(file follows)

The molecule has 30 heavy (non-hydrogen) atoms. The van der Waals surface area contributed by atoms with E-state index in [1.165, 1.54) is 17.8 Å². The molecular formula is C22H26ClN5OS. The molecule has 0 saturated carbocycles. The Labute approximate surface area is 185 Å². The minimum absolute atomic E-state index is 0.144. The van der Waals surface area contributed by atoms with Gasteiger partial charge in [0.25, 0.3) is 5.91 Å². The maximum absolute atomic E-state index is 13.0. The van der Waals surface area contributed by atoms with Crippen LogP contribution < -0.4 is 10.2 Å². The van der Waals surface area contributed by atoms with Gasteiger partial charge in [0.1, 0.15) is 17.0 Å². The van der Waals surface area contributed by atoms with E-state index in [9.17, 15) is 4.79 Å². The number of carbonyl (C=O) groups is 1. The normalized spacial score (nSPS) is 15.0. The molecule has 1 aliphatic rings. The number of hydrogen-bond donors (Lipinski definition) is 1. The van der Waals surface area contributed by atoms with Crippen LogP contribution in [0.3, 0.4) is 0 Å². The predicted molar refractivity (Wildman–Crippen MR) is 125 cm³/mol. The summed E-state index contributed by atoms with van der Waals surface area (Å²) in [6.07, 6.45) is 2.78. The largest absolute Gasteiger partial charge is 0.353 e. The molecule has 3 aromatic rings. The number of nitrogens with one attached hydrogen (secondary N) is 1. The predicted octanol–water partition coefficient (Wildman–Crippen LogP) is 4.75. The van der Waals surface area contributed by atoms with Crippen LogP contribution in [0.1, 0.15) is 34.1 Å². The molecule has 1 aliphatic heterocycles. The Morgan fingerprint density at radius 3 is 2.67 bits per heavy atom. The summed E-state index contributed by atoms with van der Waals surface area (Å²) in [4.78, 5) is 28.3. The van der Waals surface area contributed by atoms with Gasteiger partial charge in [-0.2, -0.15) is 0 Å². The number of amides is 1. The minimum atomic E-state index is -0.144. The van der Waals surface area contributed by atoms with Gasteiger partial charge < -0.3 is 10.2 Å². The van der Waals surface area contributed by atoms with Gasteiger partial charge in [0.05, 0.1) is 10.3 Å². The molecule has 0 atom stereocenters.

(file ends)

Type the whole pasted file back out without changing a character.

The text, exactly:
The molecule has 30 heavy (non-hydrogen) atoms. The van der Waals surface area contributed by atoms with E-state index in [1.165, 1.54) is 17.8 Å². The molecular formula is C22H26ClN5OS. The molecule has 0 saturated carbocycles. The Labute approximate surface area is 185 Å². The minimum absolute atomic E-state index is 0.144. The van der Waals surface area contributed by atoms with Gasteiger partial charge in [0.25, 0.3) is 5.91 Å². The maximum absolute atomic E-state index is 13.0. The van der Waals surface area contributed by atoms with Crippen LogP contribution < -0.4 is 10.2 Å². The van der Waals surface area contributed by atoms with Gasteiger partial charge in [0.1, 0.15) is 17.0 Å². The van der Waals surface area contributed by atoms with E-state index in [9.17, 15) is 4.79 Å². The number of carbonyl (C=O) groups is 1. The normalized spacial score (nSPS) is 15.0. The molecule has 1 aliphatic rings. The number of hydrogen-bond donors (Lipinski definition) is 1. The van der Waals surface area contributed by atoms with Crippen LogP contribution in [0.3, 0.4) is 0 Å². The predicted molar refractivity (Wildman–Crippen MR) is 125 cm³/mol. The summed E-state index contributed by atoms with van der Waals surface area (Å²) in [6.07, 6.45) is 2.78. The largest absolute Gasteiger partial charge is 0.353 e. The molecule has 3 aromatic rings. The number of nitrogens with one attached hydrogen (secondary N) is 1. The predicted octanol–water partition coefficient (Wildman–Crippen LogP) is 4.75. The van der Waals surface area contributed by atoms with Crippen LogP contribution in [0.1, 0.15) is 34.1 Å². The molecule has 1 aliphatic heterocycles. The Morgan fingerprint density at radius 3 is 2.67 bits per heavy atom. The summed E-state index contributed by atoms with van der Waals surface area (Å²) in [4.78, 5) is 28.3. The van der Waals surface area contributed by atoms with Gasteiger partial charge in [-0.2, -0.15) is 0 Å². The number of amides is 1. The minimum atomic E-state index is -0.144. The van der Waals surface area contributed by atoms with Gasteiger partial charge < -0.3 is 10.2 Å². The van der Waals surface area contributed by atoms with Gasteiger partial charge in [0.05, 0.1) is 10.3 Å². The molecule has 0 atom stereocenters.